Though he will always be too humble to admit it, my father is an extraordinary man. I am lucky enough to have a dad who has been there for his children through every high and every low, sacrificing things I will never be able to repay him for. While there are hundreds of reasons I am proud to have him as my dad, I feel the most thankful for the support and advice he's given me throughout the years.
Below are seven things my dad's taught me that have made growing up easier and more fulfilling experience.
1. Life is like a math equation.
Think of life as one of those "solve for x" problems. If you subtract from one side, you add to the other. If you do something here, you must do something there.
In other words, my dad taught me that all of our actions have consequences, and we can't just turn a blind eye to one side of the situation. Take my early view of Fate, for instance. I believed in only the good side of Fate, the part that brings beautiful people and happy moments into my life. My dad, however, reminded me that if Fate exists, then it must also bring about hardships and challenges. Fate must kill innocent children and rape young women, too. It's reminders like this that keep my feet on the ground and my head out of the clouds.
2. Life will never be fair.
As sort of an extension to the previous piece of advice, my dad has drilled into my head that I should never expect life to be easy or fair. What I read in books and see on TV is pure fiction, and I need to be careful with the romantic head of mine.
Hearing this semi-regularly keeps my naive heart at bay, though I admittedly often fall victim to believing the Universe will be kind to me. When I'm not walking around with that pitiful daydreaming look about me, this piece of advice has saved me from a lot of unnecessary disappointment in life.
3. You have your whole life ahead of you, so be patient.
Like I said, I'm a romantic. I'm always reading, writing, or thinking about love, and I've expressed fear about being unloveable more than once in the past. My dad saves me from that rabbit hole of self-loathing when he reminds me of my youth. He married and had kids later in life than I would want, but he still got his happy ending. I have years and years ahead of me to still live. Everything doesn't need to happen right now.
4. Guys will never say "no" to sex, so always be on your guard.If there's one thing I absolutely love about my dad is how real he is about life. He doesn't lock me up in my room or scare away any boy who comes near me (thank goodness). I'm not treated like a little girl who needs to be protected at all costs. I'm treated like the independent woman I'm growing up to be. My dad actually takes the time to teach me things I need to know, like how to be safe and what to do in difficult situations with boys. He doesn't hide me from the sexual part of life — he teaches me the safe, smart way to navigate through it. That's how you parent as a father of two girls.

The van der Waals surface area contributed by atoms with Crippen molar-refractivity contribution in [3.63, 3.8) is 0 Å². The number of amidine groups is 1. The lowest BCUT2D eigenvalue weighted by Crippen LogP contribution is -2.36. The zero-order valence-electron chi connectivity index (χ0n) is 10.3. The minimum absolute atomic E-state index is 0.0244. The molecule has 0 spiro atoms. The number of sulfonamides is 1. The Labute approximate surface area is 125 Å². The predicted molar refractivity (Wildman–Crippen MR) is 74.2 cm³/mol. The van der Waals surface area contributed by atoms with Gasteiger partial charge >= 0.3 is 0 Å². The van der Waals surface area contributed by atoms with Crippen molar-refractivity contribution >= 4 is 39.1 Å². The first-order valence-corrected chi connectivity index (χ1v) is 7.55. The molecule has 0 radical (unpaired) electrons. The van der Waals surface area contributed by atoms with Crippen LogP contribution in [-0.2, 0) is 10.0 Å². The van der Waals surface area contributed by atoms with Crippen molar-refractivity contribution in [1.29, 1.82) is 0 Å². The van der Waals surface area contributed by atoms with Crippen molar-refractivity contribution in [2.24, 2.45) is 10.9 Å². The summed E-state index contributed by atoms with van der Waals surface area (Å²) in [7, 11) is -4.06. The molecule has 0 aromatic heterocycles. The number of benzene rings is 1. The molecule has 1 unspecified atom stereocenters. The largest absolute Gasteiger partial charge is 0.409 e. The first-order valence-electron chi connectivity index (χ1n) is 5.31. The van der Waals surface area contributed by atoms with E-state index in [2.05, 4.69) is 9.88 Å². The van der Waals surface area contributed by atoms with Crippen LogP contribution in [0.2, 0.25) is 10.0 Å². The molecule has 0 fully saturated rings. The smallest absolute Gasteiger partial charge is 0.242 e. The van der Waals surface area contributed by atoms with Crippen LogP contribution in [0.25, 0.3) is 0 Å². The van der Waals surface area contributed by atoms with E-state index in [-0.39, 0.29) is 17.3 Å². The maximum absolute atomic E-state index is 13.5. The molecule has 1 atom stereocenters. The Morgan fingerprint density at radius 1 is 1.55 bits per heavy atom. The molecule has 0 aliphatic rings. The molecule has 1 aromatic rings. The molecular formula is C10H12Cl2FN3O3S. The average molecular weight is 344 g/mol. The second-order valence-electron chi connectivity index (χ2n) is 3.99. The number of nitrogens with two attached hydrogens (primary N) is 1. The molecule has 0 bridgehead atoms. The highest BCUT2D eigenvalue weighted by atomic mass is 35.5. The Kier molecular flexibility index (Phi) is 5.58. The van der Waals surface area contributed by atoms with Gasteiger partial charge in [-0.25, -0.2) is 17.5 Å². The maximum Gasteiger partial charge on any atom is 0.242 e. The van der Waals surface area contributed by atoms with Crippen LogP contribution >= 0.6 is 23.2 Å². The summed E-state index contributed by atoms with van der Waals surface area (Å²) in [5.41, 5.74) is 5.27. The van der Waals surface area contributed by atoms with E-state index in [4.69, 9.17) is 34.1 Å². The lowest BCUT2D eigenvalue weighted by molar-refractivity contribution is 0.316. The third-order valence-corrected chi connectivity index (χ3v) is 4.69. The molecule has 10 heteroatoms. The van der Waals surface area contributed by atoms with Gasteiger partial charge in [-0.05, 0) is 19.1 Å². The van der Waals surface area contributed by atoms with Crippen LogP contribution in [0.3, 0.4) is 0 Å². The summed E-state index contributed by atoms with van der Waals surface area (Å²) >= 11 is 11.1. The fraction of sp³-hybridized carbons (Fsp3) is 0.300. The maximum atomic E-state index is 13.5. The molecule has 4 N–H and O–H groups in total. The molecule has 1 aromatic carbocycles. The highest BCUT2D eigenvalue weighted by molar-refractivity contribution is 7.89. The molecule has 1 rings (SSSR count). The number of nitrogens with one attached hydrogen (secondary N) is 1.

5. Always use a condom.
This is pretty self-explanatory, and it's one piece of advice I absolutely take seriously. Condoms don't just protect against pregnancy. They keep you safe from disease, and I think people forget that part far too often. There's nothing sexy about STDs.
6. You can't fix people with love.
I actually wrote an article dedicated to this life lesson. It was definitely the hardest truth I've had to accept from him, but it's brought me more peace of mind than you can ever imagine.
It goes both ways, too. I may not be able to fix other people, but other people will not be able to fix me, either. That alone is teaching me, albeit slowly, how to take care of myself emotionally, mentally, and physically in ways most people never get to learn.
7. Your education will be the most important thing you get.
I am hands-down one of the luckiest people in the world to have the father (and mother) I do. Both my parents graduated college with debt and swore they would not let that happen to their children. And it didn't. My sister and I get to graduate debt-free, a blessing and privilege I know I will never take for granted. My dad even encourages me to go after a double major even though it means an extra year of school for me and an extra year of work for him. My education comes from extraordinary sacrifices on my parents' part, and I am thankful for it every day.
Thankful and proud to call you my father every day, Pops.